• Article 202, Penal Code. This Article states that anyone who has sexual intercourse or other sexual relations with a child under the age of fifteen will be punished by imprisonment for a term of between one and sixteen years. Punishment may be reduced or waived if the perpetrator and the victim are of similar age or level of maturity. Sexual harassment of a type other than that above will render the offender liable to up to six years‘ imprisonment. The Article also states that anyone who, by deception, gifts or in any other way entices a child under the age of eighteen to engage in sexual intercourse or other sexual relations will be imprisoned for up to four years. Imprisonment for up to two years is the punishment for anyone who pays a child under the age of eighteen years a consideration in return for having sexual intercourse or other sexual acts.
  • Article 204, Penal Code. Where violations of Article 202 have been committed in ignorance of the age of the victim, a relatively more lenient punishment may be imposed; however, it may not be reduced to less than the minimum sentence prescribed.
  • Article 206, Penal Code. Defines the offense of living on the earnings of the prostitution of others, a crime which is punishable by imprisonment for up to four years. The same penalty applies to anyone who deceives, encourages or assists a child under the age of eighteen to engage in prostitution; anyone who takes steps to have a person move from or to Iceland in order to derive his/her support from prostitution. The Article also states that anyone who uses deception, encouragement or mediation in order to encourage other persons to have sexual intercourse or other sexual relations in return for payment or to derive income from prostitution practiced by others will be liable to imprisonment for up to four years, a fine or imprisoned for up to one year if there are extenuating circumstances. Anyone who publicly advertises, offers, arranges or seeks to have sexual intercourse with another person in return for payment will be fined or imprisoned for up to six months.
  • Article 208, Penal Code. States that any subsequent offenses against Article 206 may increase the prescribed penalty by up to half.
  • Article 209, Penal Code. Defines the offense of offending people’s sense of decency or causing public scandal through lewd conduct. The offense is punishable by imprisonment for up to four years or a fine if the offense is minor.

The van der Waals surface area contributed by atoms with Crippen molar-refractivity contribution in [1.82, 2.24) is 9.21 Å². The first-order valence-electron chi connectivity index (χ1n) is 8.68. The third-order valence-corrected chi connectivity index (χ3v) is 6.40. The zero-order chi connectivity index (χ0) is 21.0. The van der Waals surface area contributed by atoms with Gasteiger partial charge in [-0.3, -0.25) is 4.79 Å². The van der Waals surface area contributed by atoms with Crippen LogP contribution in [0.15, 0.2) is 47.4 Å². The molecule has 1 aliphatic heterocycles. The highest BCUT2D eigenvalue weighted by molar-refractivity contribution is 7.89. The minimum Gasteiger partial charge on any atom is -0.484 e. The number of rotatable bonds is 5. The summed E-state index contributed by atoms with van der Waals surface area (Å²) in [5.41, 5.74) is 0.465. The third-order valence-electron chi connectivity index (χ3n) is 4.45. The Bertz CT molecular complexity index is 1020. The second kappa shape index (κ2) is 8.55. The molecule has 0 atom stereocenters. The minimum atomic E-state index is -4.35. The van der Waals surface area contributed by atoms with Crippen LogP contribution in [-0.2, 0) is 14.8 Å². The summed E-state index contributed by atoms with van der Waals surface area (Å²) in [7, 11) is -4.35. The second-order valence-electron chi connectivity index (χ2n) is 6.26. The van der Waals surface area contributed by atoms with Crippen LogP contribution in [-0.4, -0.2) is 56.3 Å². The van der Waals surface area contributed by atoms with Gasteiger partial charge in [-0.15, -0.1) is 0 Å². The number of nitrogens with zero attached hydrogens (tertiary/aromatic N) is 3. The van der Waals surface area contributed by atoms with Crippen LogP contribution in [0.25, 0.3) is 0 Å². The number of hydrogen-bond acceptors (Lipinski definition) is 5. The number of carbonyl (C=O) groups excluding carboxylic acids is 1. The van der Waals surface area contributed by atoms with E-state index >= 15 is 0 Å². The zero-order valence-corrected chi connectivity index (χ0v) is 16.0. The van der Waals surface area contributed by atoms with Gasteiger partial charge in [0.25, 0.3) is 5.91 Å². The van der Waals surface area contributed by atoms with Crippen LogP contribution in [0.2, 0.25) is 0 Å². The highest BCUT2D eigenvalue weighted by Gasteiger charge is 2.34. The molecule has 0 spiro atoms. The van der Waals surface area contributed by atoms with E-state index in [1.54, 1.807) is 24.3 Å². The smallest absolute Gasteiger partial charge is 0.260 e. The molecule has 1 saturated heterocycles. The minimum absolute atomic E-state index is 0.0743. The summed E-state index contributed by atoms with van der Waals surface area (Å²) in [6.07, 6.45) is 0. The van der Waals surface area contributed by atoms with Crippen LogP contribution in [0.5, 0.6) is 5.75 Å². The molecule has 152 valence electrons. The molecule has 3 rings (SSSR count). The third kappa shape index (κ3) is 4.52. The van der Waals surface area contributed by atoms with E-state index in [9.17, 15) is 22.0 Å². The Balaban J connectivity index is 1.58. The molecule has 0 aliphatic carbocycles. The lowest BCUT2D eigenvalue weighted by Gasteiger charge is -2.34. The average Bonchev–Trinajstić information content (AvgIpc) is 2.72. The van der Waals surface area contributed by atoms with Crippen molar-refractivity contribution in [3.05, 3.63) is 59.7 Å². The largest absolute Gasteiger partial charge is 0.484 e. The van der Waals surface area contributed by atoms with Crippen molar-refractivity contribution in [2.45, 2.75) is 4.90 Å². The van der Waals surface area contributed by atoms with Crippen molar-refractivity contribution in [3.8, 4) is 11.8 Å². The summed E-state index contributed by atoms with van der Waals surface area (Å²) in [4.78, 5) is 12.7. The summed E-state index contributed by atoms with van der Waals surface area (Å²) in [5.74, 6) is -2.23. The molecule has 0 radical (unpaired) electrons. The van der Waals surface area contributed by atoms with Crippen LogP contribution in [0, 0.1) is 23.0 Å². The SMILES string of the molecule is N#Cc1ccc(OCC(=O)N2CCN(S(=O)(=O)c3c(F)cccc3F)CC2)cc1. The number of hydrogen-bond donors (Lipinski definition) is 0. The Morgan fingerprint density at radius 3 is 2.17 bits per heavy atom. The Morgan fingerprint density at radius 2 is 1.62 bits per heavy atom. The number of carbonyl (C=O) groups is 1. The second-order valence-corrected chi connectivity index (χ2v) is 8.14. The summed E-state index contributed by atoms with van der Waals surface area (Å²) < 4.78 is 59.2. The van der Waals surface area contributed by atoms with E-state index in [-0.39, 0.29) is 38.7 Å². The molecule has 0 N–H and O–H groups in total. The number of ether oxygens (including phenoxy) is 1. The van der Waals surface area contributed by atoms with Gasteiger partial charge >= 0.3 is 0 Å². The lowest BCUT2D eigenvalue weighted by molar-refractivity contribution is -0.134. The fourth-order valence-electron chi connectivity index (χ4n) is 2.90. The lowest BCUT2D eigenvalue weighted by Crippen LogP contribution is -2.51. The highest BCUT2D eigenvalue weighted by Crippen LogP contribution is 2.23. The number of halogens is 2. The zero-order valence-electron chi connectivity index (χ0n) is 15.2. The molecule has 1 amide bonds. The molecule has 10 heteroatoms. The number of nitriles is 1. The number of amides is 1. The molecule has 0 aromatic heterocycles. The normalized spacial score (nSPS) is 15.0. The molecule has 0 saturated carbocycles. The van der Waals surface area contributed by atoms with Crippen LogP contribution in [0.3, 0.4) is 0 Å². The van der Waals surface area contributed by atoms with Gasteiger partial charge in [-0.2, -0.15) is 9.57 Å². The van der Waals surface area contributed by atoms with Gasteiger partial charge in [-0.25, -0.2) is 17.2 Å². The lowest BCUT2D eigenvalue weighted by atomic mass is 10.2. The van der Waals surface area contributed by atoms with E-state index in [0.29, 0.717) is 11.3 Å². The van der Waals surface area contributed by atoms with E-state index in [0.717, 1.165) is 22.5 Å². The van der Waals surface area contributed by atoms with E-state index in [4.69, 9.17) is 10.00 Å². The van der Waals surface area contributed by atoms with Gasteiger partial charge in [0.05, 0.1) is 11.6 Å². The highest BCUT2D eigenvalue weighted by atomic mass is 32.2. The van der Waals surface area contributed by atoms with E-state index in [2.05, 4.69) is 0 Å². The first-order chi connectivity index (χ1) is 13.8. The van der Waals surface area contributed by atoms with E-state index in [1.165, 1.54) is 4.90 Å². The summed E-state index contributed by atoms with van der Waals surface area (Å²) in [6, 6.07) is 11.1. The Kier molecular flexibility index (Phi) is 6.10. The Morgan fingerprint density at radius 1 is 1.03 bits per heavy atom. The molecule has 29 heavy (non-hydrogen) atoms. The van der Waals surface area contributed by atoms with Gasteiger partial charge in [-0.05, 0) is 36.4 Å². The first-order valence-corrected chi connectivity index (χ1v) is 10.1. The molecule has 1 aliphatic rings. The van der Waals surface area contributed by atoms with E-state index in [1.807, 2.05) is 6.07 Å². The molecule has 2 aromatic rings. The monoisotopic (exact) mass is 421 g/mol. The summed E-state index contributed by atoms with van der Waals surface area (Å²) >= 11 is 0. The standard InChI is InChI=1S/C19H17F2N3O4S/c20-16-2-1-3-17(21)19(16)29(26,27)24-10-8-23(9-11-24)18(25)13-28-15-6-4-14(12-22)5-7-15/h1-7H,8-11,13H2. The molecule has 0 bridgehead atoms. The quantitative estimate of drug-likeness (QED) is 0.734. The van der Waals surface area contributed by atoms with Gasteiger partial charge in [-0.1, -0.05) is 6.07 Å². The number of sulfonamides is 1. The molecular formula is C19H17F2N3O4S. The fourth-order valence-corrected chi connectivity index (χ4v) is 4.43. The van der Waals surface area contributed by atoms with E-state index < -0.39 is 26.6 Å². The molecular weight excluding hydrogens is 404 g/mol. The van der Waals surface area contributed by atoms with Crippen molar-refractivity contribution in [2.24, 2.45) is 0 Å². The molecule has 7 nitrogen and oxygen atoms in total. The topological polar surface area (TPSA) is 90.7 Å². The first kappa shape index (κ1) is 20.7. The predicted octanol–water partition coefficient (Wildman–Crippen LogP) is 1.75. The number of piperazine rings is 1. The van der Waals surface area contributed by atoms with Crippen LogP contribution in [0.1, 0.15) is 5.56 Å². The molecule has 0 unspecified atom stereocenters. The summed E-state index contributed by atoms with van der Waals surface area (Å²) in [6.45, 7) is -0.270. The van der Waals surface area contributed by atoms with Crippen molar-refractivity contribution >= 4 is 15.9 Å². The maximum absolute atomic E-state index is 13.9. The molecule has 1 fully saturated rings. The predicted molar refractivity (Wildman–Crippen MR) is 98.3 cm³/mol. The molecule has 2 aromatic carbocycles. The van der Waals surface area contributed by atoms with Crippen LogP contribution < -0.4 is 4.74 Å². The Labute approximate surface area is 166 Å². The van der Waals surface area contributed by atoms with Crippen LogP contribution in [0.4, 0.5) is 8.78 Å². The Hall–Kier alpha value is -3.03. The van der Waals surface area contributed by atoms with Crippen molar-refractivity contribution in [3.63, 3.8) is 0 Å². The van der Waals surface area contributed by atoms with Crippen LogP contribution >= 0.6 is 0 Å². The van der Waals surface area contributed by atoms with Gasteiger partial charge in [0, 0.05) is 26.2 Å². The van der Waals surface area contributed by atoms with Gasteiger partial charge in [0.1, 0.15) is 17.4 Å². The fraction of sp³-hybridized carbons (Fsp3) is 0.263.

• Article 210, Penal Code. Pornography. This Article states that if pornography appears in print, the person responsible for its publication will be subject, under the Printing Act, to a fine or up to six months’ imprisonment. The same penalty will apply to anyone who produces or imports pornographic publications, films or other items with a view to disseminate, sell, distribute or publicize them in other ways, or to have them on view to the public. Organizing an immoral public lecture or performance or handing over pornographic publications, films or other items to a person under the age of eighteen years will also render the offender liable to up to six months’ imprisonment. The Article also states that anyone who imports or possesses photographs, films or comparable items that show children in a sexual or pornographic manner will be fined or imprisoned for up to two years in the case of a gross violation. The same penalty applies to anyone who imports or possesses photographs, films or other comparable items showing children in sexual acts involving animals or using objects in a pornographic manner.
  • Article 227a, Penal Code. This Article states that anyone guilty of one of the following acts for the purpose of sexually using a person will be liable to imprisonment for up to eight years: procuring, removing, housing or accepting someone who has been subjected to unlawful force under Article 225 or deprived of freedom as per Article 226 or threat as per Article 233 or unlawful deception by awakening, strengthening or utilizing his/her lack of understanding of the person concerned about circumstances or other inappropriate method.
  • Article 229, Penal Code. States that anyone who officially discloses the private affairs of another person without sufficient reasons being at hand to justify the act shall be subject to fines or imprisonment for up to one year.
  • Article 233a, Penal Code. This Article imposes a penalty of a fine or imprisonment for up to two years for anyone who ridicules, calumniates, insults, threats or otherwise assaults a person or group of persons on account of their nationality, color, race, religion or sexual inclination.
  • Article 234, Penal Code. Defines the offense of injuring the personal honor of another person by means of insult in word or in deed or spreading such rumor. The offense is punishable by fines or imprisonment for up to one year.
  • Article 235, Penal Code. Libel States anyone who insinuates to another something detrimental to his/her respect or circulates such an insinuation will be liable to fines or imprisonment for up to one year.
  • Article 236, Penal Code. Defamation. States that where a defamatory matter is presented or circulated contrary to better knowledge, the penalty will be imprisonment for up to two years. Where an insinuation is published or circulated officially, despite the fact that the accusing party had no likely reasons for believing it correct, the offender will be liable to fines or imprisonment for up to two years.